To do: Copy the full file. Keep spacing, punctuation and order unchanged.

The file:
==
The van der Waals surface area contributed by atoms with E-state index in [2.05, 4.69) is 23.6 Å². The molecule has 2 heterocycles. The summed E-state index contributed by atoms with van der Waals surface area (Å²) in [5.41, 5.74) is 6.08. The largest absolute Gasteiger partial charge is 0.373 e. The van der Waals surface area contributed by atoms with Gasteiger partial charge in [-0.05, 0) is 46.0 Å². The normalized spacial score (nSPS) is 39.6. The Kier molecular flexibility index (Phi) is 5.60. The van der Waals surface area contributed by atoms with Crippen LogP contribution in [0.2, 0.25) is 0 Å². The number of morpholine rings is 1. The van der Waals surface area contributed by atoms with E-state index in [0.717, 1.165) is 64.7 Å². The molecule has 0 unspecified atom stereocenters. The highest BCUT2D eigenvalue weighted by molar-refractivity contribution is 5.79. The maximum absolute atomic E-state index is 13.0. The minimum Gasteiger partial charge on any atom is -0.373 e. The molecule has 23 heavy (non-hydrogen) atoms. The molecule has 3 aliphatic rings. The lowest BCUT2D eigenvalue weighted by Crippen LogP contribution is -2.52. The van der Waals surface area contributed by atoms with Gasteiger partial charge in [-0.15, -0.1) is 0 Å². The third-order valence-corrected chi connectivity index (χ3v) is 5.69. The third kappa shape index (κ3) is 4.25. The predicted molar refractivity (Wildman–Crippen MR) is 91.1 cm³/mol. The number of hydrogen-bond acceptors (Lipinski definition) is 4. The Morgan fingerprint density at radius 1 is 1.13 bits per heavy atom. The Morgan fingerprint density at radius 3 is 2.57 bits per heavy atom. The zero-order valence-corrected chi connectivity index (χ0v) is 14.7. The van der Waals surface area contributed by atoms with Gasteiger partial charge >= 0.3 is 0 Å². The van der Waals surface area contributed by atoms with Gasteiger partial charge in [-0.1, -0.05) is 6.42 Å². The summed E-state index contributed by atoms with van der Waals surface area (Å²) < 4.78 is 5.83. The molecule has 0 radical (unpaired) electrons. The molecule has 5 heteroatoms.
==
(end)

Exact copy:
The van der Waals surface area contributed by atoms with E-state index in [2.05, 4.69) is 23.6 Å². The molecule has 2 heterocycles. The summed E-state index contributed by atoms with van der Waals surface area (Å²) in [5.41, 5.74) is 6.08. The largest absolute Gasteiger partial charge is 0.373 e. The van der Waals surface area contributed by atoms with Gasteiger partial charge in [-0.05, 0) is 46.0 Å². The normalized spacial score (nSPS) is 39.6. The Kier molecular flexibility index (Phi) is 5.60. The van der Waals surface area contributed by atoms with Crippen LogP contribution in [0.2, 0.25) is 0 Å². The number of morpholine rings is 1. The van der Waals surface area contributed by atoms with E-state index in [0.717, 1.165) is 64.7 Å². The molecule has 0 unspecified atom stereocenters. The highest BCUT2D eigenvalue weighted by molar-refractivity contribution is 5.79. The maximum absolute atomic E-state index is 13.0. The minimum Gasteiger partial charge on any atom is -0.373 e. The molecule has 23 heavy (non-hydrogen) atoms. The molecule has 3 aliphatic rings. The lowest BCUT2D eigenvalue weighted by Crippen LogP contribution is -2.52. The van der Waals surface area contributed by atoms with Gasteiger partial charge in [-0.15, -0.1) is 0 Å². The third-order valence-corrected chi connectivity index (χ3v) is 5.69. The third kappa shape index (κ3) is 4.25. The predicted molar refractivity (Wildman–Crippen MR) is 91.1 cm³/mol. The number of hydrogen-bond acceptors (Lipinski definition) is 4. The Morgan fingerprint density at radius 1 is 1.13 bits per heavy atom. The Morgan fingerprint density at radius 3 is 2.57 bits per heavy atom. The zero-order valence-corrected chi connectivity index (χ0v) is 14.7. The van der Waals surface area contributed by atoms with Gasteiger partial charge >= 0.3 is 0 Å². The van der Waals surface area contributed by atoms with Gasteiger partial charge in [-0.1, -0.05) is 6.42 Å². The summed E-state index contributed by atoms with van der Waals surface area (Å²) < 4.78 is 5.83. The molecule has 0 radical (unpaired) electrons. The molecule has 5 heteroatoms.